They're back. On Thursday night, Pilobolus - those dancers who routinely transform their bodies into horses, cars and aquatic plants and whose extraordinary popularity has been annoying dance purists for nearly 40 years - started a three-day run at the Annenberg Center.

As usual, the theater was filled with both dance aficionados and people who insist they don't like dance. Based on the audible gasps of delight and disbelief emanating from the audience, both sorts were impressed by the seven performers and their five short pieces, including the very first Pilobolus composition, created in 1971, and one finished earlier this year.

At its best, Pilobolus offers more than just a bag of tricks: exquisitely controlled movements that would challenge a Pilates master or an Olympic gymnast, and optical illusions that make you swear you've just seen someone swimming in mid-air. Still, the truth is that Pilobolus' tricks are so clever, and so beautifully executed, that even when they fail to coalesce into a coherent composition, they're still pretty wonderful to watch.

In the earliest piece called, simply,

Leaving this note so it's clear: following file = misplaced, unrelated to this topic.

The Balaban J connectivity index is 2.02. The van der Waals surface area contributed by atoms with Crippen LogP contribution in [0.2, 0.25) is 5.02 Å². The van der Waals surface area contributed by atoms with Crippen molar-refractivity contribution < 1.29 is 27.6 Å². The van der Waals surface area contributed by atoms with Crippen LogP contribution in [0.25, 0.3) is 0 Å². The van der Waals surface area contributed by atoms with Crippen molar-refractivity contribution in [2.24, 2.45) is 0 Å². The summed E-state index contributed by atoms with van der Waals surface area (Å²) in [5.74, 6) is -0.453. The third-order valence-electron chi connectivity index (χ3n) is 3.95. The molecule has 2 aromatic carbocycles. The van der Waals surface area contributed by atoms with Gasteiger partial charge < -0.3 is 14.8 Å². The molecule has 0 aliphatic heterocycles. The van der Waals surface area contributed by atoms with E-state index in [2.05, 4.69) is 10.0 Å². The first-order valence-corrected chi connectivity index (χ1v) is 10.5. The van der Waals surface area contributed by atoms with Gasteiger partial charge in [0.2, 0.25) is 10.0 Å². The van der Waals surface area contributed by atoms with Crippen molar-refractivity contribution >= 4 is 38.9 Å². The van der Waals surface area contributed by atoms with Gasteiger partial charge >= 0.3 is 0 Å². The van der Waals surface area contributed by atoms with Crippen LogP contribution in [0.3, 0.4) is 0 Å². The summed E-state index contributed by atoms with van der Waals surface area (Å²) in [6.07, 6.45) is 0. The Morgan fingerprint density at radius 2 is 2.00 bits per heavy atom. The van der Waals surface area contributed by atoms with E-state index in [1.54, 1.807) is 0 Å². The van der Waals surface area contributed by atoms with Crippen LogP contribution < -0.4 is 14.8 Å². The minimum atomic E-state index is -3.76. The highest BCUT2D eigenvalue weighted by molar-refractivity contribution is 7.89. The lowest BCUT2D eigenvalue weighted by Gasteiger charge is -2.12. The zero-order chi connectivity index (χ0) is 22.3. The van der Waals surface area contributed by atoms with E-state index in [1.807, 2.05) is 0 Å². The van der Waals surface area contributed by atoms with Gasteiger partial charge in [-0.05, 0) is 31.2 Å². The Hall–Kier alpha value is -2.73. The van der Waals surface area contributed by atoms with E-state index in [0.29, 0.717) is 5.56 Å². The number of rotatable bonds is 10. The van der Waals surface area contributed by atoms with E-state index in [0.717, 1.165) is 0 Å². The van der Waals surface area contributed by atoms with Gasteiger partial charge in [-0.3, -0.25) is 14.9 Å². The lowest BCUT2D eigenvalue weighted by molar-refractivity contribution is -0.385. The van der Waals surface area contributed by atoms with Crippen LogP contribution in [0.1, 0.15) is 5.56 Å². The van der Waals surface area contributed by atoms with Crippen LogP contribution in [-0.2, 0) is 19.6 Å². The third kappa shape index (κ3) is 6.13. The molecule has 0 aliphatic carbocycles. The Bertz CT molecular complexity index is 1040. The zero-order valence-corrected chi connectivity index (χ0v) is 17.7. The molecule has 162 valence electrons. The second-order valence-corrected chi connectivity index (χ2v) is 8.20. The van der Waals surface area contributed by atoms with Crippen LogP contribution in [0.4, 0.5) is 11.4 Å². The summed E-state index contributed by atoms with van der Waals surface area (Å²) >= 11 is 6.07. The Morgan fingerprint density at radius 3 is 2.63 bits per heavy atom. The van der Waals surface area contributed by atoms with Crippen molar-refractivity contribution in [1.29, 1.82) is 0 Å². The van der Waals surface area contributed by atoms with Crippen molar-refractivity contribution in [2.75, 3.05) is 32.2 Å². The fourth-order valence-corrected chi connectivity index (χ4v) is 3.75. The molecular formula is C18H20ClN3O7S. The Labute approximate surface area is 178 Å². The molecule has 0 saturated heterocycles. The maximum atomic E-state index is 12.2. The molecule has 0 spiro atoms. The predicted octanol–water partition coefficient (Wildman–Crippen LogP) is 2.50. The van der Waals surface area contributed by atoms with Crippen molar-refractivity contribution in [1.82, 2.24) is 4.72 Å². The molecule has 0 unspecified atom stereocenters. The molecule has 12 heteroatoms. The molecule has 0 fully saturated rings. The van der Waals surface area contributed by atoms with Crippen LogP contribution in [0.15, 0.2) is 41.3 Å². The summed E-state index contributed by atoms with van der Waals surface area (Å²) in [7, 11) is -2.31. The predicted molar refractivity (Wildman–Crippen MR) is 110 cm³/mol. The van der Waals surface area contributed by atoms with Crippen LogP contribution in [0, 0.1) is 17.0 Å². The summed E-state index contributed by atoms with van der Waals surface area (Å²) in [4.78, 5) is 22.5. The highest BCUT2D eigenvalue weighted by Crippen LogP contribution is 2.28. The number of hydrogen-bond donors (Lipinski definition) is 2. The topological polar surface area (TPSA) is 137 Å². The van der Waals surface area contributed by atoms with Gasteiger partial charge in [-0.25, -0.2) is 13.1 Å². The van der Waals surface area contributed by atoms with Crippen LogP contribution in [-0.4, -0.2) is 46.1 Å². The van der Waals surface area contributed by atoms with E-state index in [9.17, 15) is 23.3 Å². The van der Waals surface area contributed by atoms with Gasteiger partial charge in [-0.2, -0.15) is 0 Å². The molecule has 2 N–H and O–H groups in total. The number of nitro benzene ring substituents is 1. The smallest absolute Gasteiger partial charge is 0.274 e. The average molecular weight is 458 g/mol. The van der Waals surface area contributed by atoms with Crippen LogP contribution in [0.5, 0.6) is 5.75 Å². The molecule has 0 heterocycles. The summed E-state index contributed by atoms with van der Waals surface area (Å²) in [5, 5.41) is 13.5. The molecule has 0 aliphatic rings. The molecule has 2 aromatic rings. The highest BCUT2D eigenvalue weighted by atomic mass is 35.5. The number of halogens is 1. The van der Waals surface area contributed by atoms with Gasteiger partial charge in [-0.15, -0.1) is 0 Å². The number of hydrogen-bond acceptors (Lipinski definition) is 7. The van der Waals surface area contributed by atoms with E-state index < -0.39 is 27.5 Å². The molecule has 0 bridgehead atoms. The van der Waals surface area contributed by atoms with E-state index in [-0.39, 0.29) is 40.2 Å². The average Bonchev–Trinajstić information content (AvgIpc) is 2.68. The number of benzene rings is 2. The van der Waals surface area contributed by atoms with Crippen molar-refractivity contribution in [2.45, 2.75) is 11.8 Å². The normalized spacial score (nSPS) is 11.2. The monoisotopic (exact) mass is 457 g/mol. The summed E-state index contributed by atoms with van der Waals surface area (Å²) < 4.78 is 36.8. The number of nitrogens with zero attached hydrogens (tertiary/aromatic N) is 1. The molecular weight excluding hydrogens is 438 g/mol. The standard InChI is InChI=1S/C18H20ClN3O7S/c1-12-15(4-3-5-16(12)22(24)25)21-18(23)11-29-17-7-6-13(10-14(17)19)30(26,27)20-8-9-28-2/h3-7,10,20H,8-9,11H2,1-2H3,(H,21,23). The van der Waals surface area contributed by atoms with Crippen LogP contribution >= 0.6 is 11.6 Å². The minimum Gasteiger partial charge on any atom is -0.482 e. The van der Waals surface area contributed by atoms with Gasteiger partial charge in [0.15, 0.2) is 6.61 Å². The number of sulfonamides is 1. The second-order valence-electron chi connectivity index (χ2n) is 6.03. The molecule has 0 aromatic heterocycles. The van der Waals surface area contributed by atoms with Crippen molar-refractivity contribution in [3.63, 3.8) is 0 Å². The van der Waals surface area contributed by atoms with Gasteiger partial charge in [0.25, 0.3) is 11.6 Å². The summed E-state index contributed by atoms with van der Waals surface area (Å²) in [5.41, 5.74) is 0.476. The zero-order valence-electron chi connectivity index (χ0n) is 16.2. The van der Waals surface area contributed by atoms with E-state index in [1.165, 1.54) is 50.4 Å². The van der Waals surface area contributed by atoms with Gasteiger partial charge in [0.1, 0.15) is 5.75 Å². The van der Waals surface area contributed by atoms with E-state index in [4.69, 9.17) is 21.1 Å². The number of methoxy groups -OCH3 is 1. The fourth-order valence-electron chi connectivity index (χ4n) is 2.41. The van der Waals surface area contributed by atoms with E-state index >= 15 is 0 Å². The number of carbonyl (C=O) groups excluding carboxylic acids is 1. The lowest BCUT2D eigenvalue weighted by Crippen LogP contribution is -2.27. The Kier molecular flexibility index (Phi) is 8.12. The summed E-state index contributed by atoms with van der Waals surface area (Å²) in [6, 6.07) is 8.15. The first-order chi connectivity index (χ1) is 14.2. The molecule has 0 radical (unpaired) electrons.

Pilobolus

(from 1971), the humorous bits don't really fit in with the rest. But by the time you get to

Rushes

, the strongest - and one of the newest - items on the bill, the dancers (who collaborate with each other and, in this case, also with Israeli choreographers Inbal Pinto and Avshalom Pollak) combine high-energy movement with moments of quiet melancholy, gorgeous abstraction and sheer lunacy, to create a theatrically powerful compositions.

Rushes

features Edwin Olvera as an insectlike man carrying a mysterious suitcase, a group of chairs that magically form a Rockettes-style "kick line," a marvelous short animated film by Peter Sluszka, and an astonishing sequence in which Jenny Mendez appears to ice skate, barefoot, across the stage.

Other highlights include

Pseudopodia

, another early work based on the erratic movement of a tumbleweed. In this virtuosic solo, Jun Kuribayashi is buffeted by unseen winds, constantly changing directions and speeds. And then there is the opening sequence of

Megawatt

, in which six dancers enter on their backs, propelled by the convulsive movements of their shoulders, heads, and heels. Later these performers writhe, tumble and throw themselves into the air, landing with loud smacks on the black mat covering the stage.

If there were a few too many slow-motion backward walkovers during the evening, the program's acrobatic aspects generally were balanced by the lyrical aspects of

Lanterna Magica

, inspired by children's efforts to catch fireflies.

In addition to Mendez, Olvera, and Kuribayashi, the uniformly excellent company members were: Andrew Herro, Jeffrey Huang, Manelich Minnifee and Annika Sheaff.